After determining which Creative Commons license works best for you, create your license here.
Check out the example license below.
Open Access (OA) stands for unrestricted access and unrestricted reuse. Here’s why that matters.
Most publishers own the rights to the articles in their journals. Anyone who wants to read the articles must pay to access them. Anyone who wants to use the articles in any way must obtain permission from the publisher and is often required to pay an additional fee.
Although many researchers can access the journals they need via their institution and think that their access is free, in reality it is not. The institution has often been involved in lengthy negotiations around the price of their site license and re-use of this content is limited.
Paying for access to content makes sense in the world of print publishing, where providing content to each new reader requires the production of an additional copy, but online it makes much less sense to charge for content when it is possible to provide access to all readers anywhere in the world. To learn more about the case for open access, click on the Open Access image above.
Benefits of Open Access Research
To compliment the case and benefits of open access is licensing the work you produce. The Creative Commons copyright licenses are tools that forge a balance inside the traditional “all rights reserved” setting that copyright law creates. As the author of a work, you retain copyright while allowing others to copy, distribute, and make some uses of your work through selecting a CC BY license. Every Creative Commons license also ensures the authors get the credit for their work. Learn more about how to use the six different license types to select which one is best for you.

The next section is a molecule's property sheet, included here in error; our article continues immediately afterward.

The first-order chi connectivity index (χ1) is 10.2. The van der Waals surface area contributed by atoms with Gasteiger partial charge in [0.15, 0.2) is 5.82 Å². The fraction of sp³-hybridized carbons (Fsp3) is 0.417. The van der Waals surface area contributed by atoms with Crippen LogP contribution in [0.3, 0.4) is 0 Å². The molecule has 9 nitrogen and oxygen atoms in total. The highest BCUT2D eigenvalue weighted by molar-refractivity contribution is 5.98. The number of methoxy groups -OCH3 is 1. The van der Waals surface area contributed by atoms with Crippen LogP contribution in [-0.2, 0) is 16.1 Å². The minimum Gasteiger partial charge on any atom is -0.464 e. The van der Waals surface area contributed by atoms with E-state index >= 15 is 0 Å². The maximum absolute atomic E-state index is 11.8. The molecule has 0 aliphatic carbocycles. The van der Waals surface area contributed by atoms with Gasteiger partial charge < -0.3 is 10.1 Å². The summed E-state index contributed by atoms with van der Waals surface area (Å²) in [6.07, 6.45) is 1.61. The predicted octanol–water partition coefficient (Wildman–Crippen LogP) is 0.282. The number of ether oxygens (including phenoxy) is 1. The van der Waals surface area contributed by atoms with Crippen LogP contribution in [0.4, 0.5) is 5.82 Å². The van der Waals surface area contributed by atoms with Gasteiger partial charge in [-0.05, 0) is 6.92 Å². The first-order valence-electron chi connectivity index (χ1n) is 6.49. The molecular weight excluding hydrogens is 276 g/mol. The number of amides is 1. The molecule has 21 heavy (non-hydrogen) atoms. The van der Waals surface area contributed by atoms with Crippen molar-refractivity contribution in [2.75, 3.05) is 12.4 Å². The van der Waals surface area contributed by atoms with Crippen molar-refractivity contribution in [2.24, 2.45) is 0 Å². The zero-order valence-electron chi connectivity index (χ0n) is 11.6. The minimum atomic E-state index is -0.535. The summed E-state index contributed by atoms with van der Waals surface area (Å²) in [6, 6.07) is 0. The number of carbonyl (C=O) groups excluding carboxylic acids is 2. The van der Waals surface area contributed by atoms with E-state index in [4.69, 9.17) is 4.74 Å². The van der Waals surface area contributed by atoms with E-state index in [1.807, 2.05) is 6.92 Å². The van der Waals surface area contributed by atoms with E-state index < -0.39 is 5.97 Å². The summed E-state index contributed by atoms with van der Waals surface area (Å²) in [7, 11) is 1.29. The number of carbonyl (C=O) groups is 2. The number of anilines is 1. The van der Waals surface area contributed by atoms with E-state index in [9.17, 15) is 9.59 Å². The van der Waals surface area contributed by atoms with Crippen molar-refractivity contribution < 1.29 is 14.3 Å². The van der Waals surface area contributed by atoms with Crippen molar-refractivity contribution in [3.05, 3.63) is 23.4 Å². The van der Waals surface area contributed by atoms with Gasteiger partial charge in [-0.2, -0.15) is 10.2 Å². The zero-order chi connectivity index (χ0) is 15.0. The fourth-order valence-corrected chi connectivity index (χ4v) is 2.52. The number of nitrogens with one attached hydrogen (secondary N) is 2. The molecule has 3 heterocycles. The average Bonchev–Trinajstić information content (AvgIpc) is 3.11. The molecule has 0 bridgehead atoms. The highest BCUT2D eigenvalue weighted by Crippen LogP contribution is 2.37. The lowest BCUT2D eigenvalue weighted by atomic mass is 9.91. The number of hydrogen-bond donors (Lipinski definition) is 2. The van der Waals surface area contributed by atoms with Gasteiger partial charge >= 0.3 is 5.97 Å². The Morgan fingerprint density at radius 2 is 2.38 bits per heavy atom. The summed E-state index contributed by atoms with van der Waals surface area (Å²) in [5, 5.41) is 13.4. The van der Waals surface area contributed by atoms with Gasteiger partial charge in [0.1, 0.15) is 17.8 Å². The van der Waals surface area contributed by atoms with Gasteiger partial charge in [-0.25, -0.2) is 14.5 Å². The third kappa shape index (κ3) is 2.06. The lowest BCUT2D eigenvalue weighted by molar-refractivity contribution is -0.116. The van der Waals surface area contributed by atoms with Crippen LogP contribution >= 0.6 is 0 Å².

The Scholarly Publishing and Academic Resources Coalition (SPARC) are a catalyst for change towards open access across scholarly disciplines.
Rather learn about Open Access in a short video by PhD Comics? Check this out.
First Step) Consider checking a journal's copyright policy with the SHERPA/RoMEO Database:
Second Step) Know Your Rights As The Author:
If your article has been accepted for publication in a journal and you want it to have the widest possible distribution and impact in the scholarly community, make sure your publication agreement doesn't restrict you from online archiving.
According to the traditional (non open access) publication agreements, all rights —including copyright — go to the journal.
But if you want to include sections of your article in later works; give copies to your class or distribute it among colleagues; place it on your web page or in an online repository, then those goals are inhibited by the traditional agreement.
Learn more about how to have a balanced approach to copyright management by visiting this SPARC page. Then you will understand how adding an author addendum to your publisher's agreement can help fulfill your goals as an author.
Open access publishers are typically more generous with author rights. The Directory of Open Access Journals (DOAJ) includes over 7,500 open access journals, browsable by subject.
The Confederation of Open Access Repositories (COAR) is a global association of repository initiatives with over 100 institutions from 35 countries. Its mission is to enhance the visibility and application of research outputs through a global network of open access digital repositories.